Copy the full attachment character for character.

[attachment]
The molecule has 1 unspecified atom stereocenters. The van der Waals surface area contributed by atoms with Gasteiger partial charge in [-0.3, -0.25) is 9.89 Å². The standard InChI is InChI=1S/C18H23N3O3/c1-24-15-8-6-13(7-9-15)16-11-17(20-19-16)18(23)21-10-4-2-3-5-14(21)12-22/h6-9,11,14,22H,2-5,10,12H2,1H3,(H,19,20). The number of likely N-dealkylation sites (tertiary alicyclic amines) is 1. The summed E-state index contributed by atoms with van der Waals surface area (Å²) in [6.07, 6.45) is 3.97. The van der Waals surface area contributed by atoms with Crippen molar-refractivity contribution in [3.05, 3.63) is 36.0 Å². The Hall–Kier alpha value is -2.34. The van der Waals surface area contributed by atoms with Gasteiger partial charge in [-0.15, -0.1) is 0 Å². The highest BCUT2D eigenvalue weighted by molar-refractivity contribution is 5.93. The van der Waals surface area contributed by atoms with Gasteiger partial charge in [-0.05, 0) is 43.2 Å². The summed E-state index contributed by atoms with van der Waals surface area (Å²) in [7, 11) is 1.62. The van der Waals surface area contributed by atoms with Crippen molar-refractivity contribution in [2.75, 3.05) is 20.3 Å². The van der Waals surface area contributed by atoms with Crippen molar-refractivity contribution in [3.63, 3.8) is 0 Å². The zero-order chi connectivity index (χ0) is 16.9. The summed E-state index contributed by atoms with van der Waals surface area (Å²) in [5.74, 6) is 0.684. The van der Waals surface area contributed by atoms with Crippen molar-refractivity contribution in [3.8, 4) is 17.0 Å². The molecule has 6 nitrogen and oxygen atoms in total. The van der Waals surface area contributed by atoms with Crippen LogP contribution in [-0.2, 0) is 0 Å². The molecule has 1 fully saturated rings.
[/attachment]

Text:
The molecule has 1 unspecified atom stereocenters. The van der Waals surface area contributed by atoms with Gasteiger partial charge in [-0.3, -0.25) is 9.89 Å². The standard InChI is InChI=1S/C18H23N3O3/c1-24-15-8-6-13(7-9-15)16-11-17(20-19-16)18(23)21-10-4-2-3-5-14(21)12-22/h6-9,11,14,22H,2-5,10,12H2,1H3,(H,19,20). The number of likely N-dealkylation sites (tertiary alicyclic amines) is 1. The summed E-state index contributed by atoms with van der Waals surface area (Å²) in [6.07, 6.45) is 3.97. The van der Waals surface area contributed by atoms with Crippen molar-refractivity contribution in [3.05, 3.63) is 36.0 Å². The Hall–Kier alpha value is -2.34. The van der Waals surface area contributed by atoms with Gasteiger partial charge in [-0.15, -0.1) is 0 Å². The highest BCUT2D eigenvalue weighted by molar-refractivity contribution is 5.93. The van der Waals surface area contributed by atoms with Gasteiger partial charge in [-0.05, 0) is 43.2 Å². The summed E-state index contributed by atoms with van der Waals surface area (Å²) in [7, 11) is 1.62. The van der Waals surface area contributed by atoms with Crippen molar-refractivity contribution in [2.75, 3.05) is 20.3 Å². The van der Waals surface area contributed by atoms with Crippen molar-refractivity contribution in [3.63, 3.8) is 0 Å². The zero-order chi connectivity index (χ0) is 16.9. The summed E-state index contributed by atoms with van der Waals surface area (Å²) in [5.74, 6) is 0.684. The van der Waals surface area contributed by atoms with Crippen molar-refractivity contribution in [3.8, 4) is 17.0 Å². The molecule has 6 nitrogen and oxygen atoms in total. The van der Waals surface area contributed by atoms with Crippen LogP contribution in [-0.2, 0) is 0 Å². The molecule has 1 fully saturated rings.